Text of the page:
Graduated GSSJC Girl Scout Miriam C-S., who graduated from college May 2012, shared her inspiring story with us in 2013 of why her religion and Girl Scouts became a huge part of her - and how it kept her in Girl Scouts. The story continues to inspire members of our community.
By Miriam C-S.
What I find so amazing about the Girl Scouts is that no two girls have the same experience. For me, it was the combination of my faith and Girl Scouting that made my journey so special. I joined Girl Scouts as a Brownie, when I was around 7 or 8 years old. For the first five years, I genuinely enjoyed all aspects of Girl Scouting. From camping to cooking to crafts, I had countless wonderful experiences in my Girl Scout troop. It helped that my troop was founded by a group of women, including my mother, at my synagogue, where I felt at home.
One of the highlights of my Girl Scout career was earning the Jewish Girl Scout Awards: the Lehavah Award for Scouts in grades 2-3; Bat Or for grades 4-6; Menorah for grades 7-9; and Or Emunah for grades 10-12. Each award encouraged research on prominent Jewish women, speaking to Jewish clergy and delving into one’s own personal family history and much more. There was no question as to whether or not I would earn the first two awards, since all of us worked together to earn them.
Unfortunately, when I turned 12 it suddenly became “uncool” to me to be a Girl Scout. My original troop disbanded, and my mother and I found a new troop. Suddenly I was the only Jewish member and the Jewish Girl Scout awards were no longer a group activity. I questioned whether or not I wanted to earn them at all.
Looking back as a somewhat-adult, I couldn't really tell you what triggered this sudden change in my feelings towards being a Girl Scout. What I remember clearly is telling my mother that I was through with Girl Scouting; I was ready to throw in my sash, so to speak. Being my beloved stubborn mother, she told me outright that I had to stick it out. I gave her a dozen reasons why I wanted to leave the troop, but she wouldn't hear of it. So, I begrudgingly stayed a Scout.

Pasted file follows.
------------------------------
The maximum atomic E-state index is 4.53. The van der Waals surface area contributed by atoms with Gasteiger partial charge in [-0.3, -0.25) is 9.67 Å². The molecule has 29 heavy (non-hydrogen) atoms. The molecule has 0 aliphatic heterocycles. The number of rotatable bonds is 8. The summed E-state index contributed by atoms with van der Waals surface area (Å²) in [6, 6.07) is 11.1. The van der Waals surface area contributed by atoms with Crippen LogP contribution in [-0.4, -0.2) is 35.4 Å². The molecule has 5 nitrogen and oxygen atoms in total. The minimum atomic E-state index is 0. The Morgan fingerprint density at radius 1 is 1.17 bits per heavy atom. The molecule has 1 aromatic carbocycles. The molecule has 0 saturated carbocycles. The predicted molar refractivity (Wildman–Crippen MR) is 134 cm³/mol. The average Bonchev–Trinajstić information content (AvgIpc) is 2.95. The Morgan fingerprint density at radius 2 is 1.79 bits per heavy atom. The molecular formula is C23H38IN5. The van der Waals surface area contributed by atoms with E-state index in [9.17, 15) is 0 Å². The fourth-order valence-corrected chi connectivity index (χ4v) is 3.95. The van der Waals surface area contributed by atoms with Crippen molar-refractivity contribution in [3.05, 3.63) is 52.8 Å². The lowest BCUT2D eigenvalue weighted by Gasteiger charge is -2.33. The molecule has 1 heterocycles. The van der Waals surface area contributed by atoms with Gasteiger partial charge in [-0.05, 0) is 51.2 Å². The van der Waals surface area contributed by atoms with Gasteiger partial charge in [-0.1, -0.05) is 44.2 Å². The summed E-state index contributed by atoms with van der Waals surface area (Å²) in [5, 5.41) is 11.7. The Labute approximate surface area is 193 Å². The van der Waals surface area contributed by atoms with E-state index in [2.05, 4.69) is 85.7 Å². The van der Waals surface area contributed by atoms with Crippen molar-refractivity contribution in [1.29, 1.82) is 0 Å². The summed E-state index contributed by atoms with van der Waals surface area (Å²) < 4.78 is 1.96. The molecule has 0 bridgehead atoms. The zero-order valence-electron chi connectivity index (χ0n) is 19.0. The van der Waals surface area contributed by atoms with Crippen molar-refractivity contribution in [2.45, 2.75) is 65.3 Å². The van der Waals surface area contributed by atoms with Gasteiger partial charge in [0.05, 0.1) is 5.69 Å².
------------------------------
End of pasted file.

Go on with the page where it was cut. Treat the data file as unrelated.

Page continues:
Luckily, my mother and I get along really well, and she also happens to be a teacher AND chair of the Houston Jewish Scouting Committee. She somehow convinced her stubborn teenage daughter to earn her Menorah Award. Luckily for her, when the time came to earn my Or Emunah, I was raring to get started. By that point, I knew myself well enough to know how much I loved researching and talking to brilliant and fascinating women, discussing Judaism and Israel, and writing about what I've learned. I also consider myself to be fortunate to have a mother who is great fun to work with, so any excuse to hang out with my mom is a good one!
Around the age of 14 or 15, when I started to become more comfortable in my own skin after a few years of awkward middle school years, it slowly dawned on me how much I truly enjoyed Girl Scouts. I gained fantastic business skills from selling cookies (I always sold the most boxes in my troop!). I explored all sorts of things while earning badges. I traveled to Europe with fellow Girl Scouts the summer before my senior year of high school, and I earned the prestigious Gold Award.
Perhaps most important of all, I was able to combine my passion for Judaism with Girl Scouting and also came to realize the connections that already exist between the two. Judaism encourages tikkun olam, a Hebrew phrase meaning "repairing the world." Girl Scouts are taught to make the world a better place through volunteering and good works, which is tikkun olam. I am eternally grateful to my mother for giving me no choice in the matter of being a Girl Scout, so I could learn all of this and more. Parents, take note and don’t be afraid! Your kids will thank you someday!
Are you interested in sharing your story? Write to us at email@example.com. For more information on what Girl Scouts are doing throughout Southeast Texas today, visit www.gssjc.org.